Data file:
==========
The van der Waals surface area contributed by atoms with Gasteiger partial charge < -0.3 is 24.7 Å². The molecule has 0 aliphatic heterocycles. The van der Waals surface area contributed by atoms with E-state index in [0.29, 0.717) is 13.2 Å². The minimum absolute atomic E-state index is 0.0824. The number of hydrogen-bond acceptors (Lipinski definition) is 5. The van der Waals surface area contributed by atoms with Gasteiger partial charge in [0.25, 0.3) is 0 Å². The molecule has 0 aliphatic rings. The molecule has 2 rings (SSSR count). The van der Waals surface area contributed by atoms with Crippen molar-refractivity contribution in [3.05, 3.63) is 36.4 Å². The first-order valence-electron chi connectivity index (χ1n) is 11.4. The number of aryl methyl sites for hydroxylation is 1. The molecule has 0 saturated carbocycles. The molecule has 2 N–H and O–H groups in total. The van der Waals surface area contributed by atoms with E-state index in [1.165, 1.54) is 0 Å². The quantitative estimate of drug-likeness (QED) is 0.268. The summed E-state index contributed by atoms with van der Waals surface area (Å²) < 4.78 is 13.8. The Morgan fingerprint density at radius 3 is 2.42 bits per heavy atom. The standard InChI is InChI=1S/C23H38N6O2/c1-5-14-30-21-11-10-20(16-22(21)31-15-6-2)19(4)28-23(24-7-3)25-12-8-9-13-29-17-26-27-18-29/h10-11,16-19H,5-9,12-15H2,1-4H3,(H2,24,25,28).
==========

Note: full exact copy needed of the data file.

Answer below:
The van der Waals surface area contributed by atoms with Gasteiger partial charge < -0.3 is 24.7 Å². The molecule has 0 aliphatic heterocycles. The van der Waals surface area contributed by atoms with E-state index in [0.29, 0.717) is 13.2 Å². The minimum absolute atomic E-state index is 0.0824. The number of hydrogen-bond acceptors (Lipinski definition) is 5. The van der Waals surface area contributed by atoms with Gasteiger partial charge in [0.25, 0.3) is 0 Å². The molecule has 0 aliphatic rings. The molecule has 2 rings (SSSR count). The van der Waals surface area contributed by atoms with Crippen molar-refractivity contribution in [3.05, 3.63) is 36.4 Å². The first-order valence-electron chi connectivity index (χ1n) is 11.4. The number of aryl methyl sites for hydroxylation is 1. The molecule has 0 saturated carbocycles. The molecule has 2 N–H and O–H groups in total. The van der Waals surface area contributed by atoms with E-state index in [1.165, 1.54) is 0 Å². The quantitative estimate of drug-likeness (QED) is 0.268. The summed E-state index contributed by atoms with van der Waals surface area (Å²) < 4.78 is 13.8. The Morgan fingerprint density at radius 3 is 2.42 bits per heavy atom. The standard InChI is InChI=1S/C23H38N6O2/c1-5-14-30-21-11-10-20(16-22(21)31-15-6-2)19(4)28-23(24-7-3)25-12-8-9-13-29-17-26-27-18-29/h10-11,16-19H,5-9,12-15H2,1-4H3,(H2,24,25,28).